Apple-backed SproutCore takes on Flash in race to deliver multitouch web apps
A return to open web standards
At the same time, progress on HTML5 and related frameworks and web technologies has rapidly evolved as the IETF open standards for the web have been fleshed out and implemented by web browser developers.
Apple played a major role in making this happen by releasing both WebCore (based on the open KHTML web rendering engine) and then WebKit (Apple's higher level code used to build an actual web browser) as open source projects.
Nearly every smartphone platform has delivered a WebKit-based mobile browser, and Google has had significant success in bringing WebKit to the Windows PC with Chrome. And of course, Apple's own Safari is the default browser for Macs and its Mobile Safari variant drives the web in iOS iPhones, iPod touches, and iPads. This has immediately shifted the entire mobile web and a significant chunk of the consumer desktop web to WebKit, an HTML5-savvy platform Apple leads in conjunction with other contributors in the open source community.
WebKit's success has been joined by Firefox and Opera, and this high profile, broad support for HTML5 has even induced Microsoft to embrace HTML5 in its own Internet Explorer 9. This guarantees a far smoother future for web developers because HTML5 articulates how web standards must work in far greater detail than previous HTML specifications.
The emerging market for RIAs
HTML5 still does not do everything Flash does. By itself, HTML5 actually does very little to replace Flash other than making it unnecessary for web developers to rely upon Flash for web-embedded audio and video (via the new audio and video elements in HTML5), and to provide some tools for drawing and animating elements within web pages (such as HTML5 Canvas and CSS).
Recognizing this, Adobe has aimed Flash (and its related Flex) towards the emerging market for RIAs, rather than seeking to just hold on to Flash's mainstay of video distribution and simple animated web games.
RIAs can replace native apps, enabling "write once, run anywhere" deployment and allowing vendors to release embedded devices that don't need to depend upon Windows in order to run useful software. Google's upcoming Chrome OS for netbooks and tablets plans to incorporate support for Flash to allow tablet makers to run a collective of such RIA software directly from the web without needing to license Windows.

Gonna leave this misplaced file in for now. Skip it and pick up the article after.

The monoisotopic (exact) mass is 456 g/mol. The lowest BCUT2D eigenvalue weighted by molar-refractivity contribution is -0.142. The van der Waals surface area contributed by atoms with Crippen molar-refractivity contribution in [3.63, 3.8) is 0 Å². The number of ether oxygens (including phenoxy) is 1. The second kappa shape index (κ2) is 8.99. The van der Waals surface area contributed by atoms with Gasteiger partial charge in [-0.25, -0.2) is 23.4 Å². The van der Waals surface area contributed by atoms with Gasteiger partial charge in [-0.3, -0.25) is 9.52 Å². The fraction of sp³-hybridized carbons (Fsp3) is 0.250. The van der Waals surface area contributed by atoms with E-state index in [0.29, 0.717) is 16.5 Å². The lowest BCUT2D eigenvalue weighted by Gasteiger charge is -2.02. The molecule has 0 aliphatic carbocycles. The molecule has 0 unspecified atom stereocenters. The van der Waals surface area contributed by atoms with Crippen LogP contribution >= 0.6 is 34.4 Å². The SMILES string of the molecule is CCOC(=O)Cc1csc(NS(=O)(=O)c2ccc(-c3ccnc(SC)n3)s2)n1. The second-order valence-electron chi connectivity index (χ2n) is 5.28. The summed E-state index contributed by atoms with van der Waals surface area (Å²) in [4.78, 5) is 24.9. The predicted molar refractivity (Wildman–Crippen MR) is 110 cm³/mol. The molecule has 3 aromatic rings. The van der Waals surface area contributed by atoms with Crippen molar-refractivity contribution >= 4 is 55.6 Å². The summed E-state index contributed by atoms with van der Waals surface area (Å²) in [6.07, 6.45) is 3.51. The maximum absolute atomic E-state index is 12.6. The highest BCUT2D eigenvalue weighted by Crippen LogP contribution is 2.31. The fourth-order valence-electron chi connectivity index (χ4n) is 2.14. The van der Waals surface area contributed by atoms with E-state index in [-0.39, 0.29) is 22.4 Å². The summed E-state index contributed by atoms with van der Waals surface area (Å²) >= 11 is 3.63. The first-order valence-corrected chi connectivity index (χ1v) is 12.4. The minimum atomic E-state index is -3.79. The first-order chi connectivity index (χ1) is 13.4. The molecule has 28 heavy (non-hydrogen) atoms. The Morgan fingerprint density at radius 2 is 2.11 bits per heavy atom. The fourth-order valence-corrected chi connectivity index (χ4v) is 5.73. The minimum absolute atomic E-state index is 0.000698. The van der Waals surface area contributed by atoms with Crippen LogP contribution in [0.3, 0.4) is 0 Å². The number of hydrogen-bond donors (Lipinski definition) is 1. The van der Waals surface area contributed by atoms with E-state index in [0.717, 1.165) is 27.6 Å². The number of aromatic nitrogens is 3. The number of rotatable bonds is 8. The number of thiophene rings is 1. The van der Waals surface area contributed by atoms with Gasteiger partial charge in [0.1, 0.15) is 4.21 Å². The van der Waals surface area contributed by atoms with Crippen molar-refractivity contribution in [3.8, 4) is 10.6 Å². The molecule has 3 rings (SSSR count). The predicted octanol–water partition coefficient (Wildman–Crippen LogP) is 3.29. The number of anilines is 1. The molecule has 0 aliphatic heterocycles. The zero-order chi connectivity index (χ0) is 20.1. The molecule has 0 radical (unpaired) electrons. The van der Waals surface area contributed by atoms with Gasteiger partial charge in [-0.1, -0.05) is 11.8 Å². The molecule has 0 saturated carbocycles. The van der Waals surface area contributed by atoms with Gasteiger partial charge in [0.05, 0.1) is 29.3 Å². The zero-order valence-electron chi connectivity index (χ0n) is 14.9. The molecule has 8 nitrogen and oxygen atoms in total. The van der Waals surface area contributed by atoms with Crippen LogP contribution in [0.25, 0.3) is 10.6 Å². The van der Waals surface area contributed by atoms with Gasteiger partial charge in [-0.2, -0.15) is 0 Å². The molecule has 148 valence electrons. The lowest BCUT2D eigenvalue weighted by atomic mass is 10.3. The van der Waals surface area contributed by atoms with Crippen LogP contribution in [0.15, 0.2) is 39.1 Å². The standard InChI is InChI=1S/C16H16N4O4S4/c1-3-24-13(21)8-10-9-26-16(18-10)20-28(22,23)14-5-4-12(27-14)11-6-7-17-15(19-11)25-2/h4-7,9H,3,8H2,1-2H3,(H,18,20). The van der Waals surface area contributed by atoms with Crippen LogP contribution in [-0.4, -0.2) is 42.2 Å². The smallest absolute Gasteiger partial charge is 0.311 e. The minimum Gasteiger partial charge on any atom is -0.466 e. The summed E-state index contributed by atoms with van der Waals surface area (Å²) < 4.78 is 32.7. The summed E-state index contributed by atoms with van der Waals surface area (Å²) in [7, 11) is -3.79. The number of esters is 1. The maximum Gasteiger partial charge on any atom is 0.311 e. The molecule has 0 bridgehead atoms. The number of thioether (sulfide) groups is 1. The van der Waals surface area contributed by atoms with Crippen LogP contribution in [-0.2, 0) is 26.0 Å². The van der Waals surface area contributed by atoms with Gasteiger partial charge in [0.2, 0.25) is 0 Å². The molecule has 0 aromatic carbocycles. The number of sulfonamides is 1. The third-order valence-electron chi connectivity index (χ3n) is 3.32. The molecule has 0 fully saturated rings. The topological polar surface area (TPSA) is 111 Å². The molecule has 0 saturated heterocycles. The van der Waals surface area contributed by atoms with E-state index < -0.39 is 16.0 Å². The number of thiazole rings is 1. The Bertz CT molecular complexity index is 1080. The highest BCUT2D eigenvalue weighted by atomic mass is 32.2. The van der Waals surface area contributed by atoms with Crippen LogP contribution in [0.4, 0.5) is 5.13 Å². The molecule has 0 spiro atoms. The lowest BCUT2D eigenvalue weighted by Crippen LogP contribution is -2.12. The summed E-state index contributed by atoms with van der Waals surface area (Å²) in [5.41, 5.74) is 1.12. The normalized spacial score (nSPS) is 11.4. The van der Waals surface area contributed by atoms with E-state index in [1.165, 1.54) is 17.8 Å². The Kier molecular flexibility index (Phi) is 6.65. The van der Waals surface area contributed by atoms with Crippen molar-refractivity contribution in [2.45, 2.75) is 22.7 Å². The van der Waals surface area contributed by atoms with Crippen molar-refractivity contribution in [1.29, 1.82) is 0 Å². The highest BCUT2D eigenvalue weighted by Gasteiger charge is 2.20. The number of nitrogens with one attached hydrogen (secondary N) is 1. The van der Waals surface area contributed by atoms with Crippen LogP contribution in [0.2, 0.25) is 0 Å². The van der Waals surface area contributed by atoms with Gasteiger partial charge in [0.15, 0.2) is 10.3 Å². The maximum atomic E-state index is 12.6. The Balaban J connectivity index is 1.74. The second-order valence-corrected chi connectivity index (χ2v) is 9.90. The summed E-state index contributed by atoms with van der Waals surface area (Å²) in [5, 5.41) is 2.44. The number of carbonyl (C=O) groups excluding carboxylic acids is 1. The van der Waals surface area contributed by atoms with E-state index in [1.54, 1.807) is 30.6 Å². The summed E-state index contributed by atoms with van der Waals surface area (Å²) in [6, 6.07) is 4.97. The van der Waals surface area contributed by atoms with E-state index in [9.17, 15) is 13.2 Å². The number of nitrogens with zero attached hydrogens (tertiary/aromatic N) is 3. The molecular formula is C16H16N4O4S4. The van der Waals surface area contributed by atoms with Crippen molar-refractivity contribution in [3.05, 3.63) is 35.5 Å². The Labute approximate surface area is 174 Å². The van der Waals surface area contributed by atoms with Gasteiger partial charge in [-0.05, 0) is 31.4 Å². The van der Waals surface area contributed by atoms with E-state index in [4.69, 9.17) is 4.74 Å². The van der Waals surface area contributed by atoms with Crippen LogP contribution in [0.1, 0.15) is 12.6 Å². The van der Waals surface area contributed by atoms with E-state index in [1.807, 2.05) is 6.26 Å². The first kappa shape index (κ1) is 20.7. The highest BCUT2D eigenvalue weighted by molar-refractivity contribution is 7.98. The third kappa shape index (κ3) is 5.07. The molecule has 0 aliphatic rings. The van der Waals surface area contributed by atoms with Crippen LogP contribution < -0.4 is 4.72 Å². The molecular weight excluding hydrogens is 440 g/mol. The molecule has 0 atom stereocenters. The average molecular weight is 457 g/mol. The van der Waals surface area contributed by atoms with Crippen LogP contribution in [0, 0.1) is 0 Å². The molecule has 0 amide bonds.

Adobe's proprietary Flash/Flex platform isn't the only option for delivering RIAs however. It competes rather directly against Microsoft's Silverlight, for example. But there are also a variety of other technologies for delivering RIAs without needing a third party runtime "player" plugin like those required by Adobe and Microsoft. Apple is staunchly behind SproutCore as one of them.
SproutCore aims at touch, tools
SproutCore Touch, a project aimed at targeting the SproutCore frameworks for use on touch-based devices, was introduced at JSConf in April. Its development continues with a first official version planned for delivery this fall.
Jolley added that, "by early 2011, we will have a new set of developer tools ready based on node.js that are much faster and include an interface builder [named Greenhouse, shown below]."
In addition to funding the development of SproutCore for building RIAs, Apple is also working on a variety of related development frameworks related to web standards:
- AdLib for iPad and PastryKit for iPhone have been described as "a visual effects library" for creating simple web apps with native appearance targeted at iOS devices. Apple uses it to build the web-based user manual installed as a bookmark on iOS devices.
- TuneKit is used to build the interactive menus for movie downloads (iTunes Extras) and bonus content created for music (iTunes LP), which playback from iTunes on a desktop PC or from Apple TV.
- Gianduia is a framework that adds Web 2.0-style rich interactivity to the client side of WebObjects. It's used by Apple Retail to create online apps for scheduling appointments and related tasks.